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Policies to Facilitate Conversion of Millions of Acres to the Production of Biofuel Feedstock

  • Agricultural Science
  • Economics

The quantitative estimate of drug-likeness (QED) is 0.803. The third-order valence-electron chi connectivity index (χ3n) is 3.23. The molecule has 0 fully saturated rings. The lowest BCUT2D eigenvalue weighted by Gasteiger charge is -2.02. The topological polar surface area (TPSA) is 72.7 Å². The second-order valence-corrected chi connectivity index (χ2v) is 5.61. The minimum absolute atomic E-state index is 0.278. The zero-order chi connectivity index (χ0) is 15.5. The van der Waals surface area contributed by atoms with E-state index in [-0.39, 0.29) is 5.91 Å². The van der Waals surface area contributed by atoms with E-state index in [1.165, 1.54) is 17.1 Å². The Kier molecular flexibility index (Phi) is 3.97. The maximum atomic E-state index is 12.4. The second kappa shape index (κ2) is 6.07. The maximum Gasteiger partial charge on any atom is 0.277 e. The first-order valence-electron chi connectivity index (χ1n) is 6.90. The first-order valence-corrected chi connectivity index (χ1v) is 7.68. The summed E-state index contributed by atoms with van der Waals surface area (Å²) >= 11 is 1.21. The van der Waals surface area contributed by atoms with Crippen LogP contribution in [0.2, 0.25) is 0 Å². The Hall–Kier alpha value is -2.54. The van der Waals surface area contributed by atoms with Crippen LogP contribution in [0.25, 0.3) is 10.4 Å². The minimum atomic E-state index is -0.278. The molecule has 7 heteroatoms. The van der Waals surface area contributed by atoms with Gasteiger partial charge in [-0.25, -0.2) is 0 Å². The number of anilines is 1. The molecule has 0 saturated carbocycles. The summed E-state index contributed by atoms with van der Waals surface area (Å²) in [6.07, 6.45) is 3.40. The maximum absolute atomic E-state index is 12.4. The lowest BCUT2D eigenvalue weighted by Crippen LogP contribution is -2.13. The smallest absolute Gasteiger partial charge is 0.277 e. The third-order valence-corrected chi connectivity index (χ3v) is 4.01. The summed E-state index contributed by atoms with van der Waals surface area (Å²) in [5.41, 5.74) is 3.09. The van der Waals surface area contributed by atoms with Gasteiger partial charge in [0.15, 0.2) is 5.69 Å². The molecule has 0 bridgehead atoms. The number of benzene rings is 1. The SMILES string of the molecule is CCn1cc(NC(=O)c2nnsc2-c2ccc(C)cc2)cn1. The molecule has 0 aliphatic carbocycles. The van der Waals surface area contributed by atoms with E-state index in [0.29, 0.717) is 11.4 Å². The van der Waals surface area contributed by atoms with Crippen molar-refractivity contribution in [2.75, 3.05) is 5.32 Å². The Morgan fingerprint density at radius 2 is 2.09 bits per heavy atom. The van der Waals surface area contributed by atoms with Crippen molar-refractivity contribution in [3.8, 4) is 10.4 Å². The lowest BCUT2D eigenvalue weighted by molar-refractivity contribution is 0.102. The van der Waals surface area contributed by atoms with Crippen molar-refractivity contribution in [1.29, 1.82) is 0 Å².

First-generation grain ethanol biofuel has affected the historical excess capacity problem in U.S. agriculture. Second-generation cellulosic ethanol biofuel has had difficulty achieving cost-competitiveness. Third-generation drop-in biofuels are under development. If lignocellulosic biomass from perennial grasses becomes the feedstock of choice for second- and third-generation biorefineries, an integrated system could evolve in which a biorefinery directly manages feedstock production, harvest, storage, and delivery. Modeling was conducted to determine the potential economic benefits from an integrated system. Relatively low-cost public policies that could be implemented to facilitate economic efficiency are proposed.

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